UAE – The UN Industrial Development Organization (UNIDO) and the Food and Agriculture Organization of the United Nations (FAO) have jointly launched the Agrifood Systems Transformation Accelerator (ASTA), a global program aimed at assisting Least Developed Countries in improving their agrifood systems’ effectiveness, inclusivity, resilience, and sustainability through the creation of partnerships and public-private investments.
On the fringes of the Fifth UN Conference on Least Developed Countries (LDCs) in Doha, Qatar, the launch took place at a bilateral discussion between FAO Director-General QU Dongyu and his UNIDO counterpart, Gerd Mueller.
“Addressing the future of agrifood systems requires a holistic view covering many topics, such as the climate crisis, agricultural production, value chain efficiency, inclusion, nutrition, land use, and biodiversity, among others. ASTA offers a concrete tool to help countries realize the objective of agrifood systems transformation,” Qu said.
In order to help achieve the Sustainable Development Goals (SDGs), ASTA serves as the first focal point of a new partnership between FAO and UNIDO.
It encourages investment in the agrifood systems of some of the world’s poorest nations through the creation of value chains, market systems, business models, and inclusive finance.
“ASTA identifies investment opportunities and helps channel those investments into food value chains. With such efforts, FAO and UNIDO are natural partners. Our expertise and efforts complement each other. I am very proud of our cooperation with FAO,” Mueller said.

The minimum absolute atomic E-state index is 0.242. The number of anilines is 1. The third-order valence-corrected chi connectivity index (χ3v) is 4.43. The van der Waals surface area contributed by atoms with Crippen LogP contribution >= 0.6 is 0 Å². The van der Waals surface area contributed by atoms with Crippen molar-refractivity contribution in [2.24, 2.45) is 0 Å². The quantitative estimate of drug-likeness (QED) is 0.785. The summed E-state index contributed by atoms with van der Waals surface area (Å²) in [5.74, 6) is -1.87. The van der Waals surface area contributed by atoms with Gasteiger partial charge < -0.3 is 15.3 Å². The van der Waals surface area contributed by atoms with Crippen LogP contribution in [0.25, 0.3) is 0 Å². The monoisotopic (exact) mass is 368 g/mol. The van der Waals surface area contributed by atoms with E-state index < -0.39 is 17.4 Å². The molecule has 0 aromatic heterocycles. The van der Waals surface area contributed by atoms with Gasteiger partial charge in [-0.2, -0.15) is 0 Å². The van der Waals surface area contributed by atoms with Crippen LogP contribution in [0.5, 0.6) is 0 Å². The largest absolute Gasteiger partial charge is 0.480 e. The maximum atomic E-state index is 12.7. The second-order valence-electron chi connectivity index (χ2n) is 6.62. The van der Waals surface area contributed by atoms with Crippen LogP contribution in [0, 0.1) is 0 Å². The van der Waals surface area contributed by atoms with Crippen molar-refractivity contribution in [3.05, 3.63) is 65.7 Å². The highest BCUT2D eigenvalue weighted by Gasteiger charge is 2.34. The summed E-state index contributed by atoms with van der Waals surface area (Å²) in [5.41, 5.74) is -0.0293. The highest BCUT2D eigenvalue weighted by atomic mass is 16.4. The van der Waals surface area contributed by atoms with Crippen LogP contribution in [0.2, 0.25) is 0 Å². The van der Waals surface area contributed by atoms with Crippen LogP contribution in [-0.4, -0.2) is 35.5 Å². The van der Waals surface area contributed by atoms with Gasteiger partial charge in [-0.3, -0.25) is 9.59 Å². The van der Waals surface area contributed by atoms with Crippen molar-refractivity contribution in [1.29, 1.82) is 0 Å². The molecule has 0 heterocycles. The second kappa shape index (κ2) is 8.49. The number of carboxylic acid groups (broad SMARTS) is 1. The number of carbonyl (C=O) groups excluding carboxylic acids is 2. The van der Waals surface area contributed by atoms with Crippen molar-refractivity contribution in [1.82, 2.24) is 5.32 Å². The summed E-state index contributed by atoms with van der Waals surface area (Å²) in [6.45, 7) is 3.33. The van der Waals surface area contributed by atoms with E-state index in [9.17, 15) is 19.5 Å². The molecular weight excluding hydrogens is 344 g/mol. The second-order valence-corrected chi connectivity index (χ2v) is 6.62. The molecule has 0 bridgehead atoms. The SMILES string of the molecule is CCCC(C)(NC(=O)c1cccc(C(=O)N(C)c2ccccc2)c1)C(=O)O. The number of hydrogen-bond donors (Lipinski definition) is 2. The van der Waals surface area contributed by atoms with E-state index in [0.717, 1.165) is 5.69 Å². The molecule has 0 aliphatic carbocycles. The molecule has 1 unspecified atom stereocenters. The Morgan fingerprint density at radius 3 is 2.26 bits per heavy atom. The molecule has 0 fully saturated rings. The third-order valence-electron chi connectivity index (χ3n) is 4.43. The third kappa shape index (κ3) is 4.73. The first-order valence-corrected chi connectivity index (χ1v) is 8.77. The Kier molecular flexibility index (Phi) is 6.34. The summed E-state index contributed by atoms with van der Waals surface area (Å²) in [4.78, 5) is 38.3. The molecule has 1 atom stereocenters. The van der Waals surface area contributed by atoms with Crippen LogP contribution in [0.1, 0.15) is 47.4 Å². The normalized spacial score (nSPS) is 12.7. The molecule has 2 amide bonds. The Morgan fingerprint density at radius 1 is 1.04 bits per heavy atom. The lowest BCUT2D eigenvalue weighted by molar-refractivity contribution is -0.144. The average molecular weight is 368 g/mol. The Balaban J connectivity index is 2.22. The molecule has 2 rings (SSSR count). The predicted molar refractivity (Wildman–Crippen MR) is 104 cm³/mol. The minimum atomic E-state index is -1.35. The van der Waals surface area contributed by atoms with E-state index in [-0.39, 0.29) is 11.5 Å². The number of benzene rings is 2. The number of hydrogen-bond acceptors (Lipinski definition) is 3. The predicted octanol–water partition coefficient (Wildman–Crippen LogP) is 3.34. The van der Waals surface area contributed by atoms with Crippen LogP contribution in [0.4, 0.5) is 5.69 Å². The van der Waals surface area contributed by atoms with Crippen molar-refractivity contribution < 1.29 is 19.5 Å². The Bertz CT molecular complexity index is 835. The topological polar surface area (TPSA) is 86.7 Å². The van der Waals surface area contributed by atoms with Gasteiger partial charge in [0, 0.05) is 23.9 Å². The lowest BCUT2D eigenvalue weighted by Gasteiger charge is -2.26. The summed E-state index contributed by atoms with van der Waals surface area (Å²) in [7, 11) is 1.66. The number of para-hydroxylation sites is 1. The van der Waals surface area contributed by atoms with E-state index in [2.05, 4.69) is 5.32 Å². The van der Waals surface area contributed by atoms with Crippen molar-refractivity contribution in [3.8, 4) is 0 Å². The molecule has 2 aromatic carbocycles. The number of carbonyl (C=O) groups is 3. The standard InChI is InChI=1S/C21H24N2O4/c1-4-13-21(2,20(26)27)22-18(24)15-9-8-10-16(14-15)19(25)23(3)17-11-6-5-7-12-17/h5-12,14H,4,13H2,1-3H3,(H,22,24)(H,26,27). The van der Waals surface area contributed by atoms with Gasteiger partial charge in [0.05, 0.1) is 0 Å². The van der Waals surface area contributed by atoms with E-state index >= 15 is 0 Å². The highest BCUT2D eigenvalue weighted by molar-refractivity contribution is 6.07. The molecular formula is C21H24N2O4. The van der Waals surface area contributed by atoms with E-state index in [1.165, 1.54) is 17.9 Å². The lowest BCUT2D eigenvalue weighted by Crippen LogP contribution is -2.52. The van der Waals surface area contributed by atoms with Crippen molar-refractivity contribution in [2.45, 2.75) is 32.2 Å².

ASTA’s launch comes at a time when our agrifood systems are threatened under the pressure of the climate crisis, ongoing conflicts, and war, as well as the protracted impacts of the COVID-19 pandemic. This requires a fresh approach and novel solutions.
ASTA carries out this by eliminating silos through extensive public-private partnerships, eliminating traditional top-down support, putting beneficiaries in charge, adopting the ONE UN approach, which sees various UN organizations work together to support countries in more synergistic ways, and moving away from focusing on specific SDG indicators.
This transition is particularly pertinent for LDCs, where several impediments frequently obstruct urgent change and where integrated solutions based on inter-ministerial and public-private sector collaborations are crucial.
Moreover, the program aids nations in making the transition from broad suggestions and policies to practical implementation with discernible effects.
One example where the ASTA model has been successfully tested is in Suriname where governmental financing of U.S$2 million was acquired to encourage U.S$8 million in private investments to improve its pineapple value chain.
The goal for ASTA over the next five years is to attract at least U.S$300 million in private investment.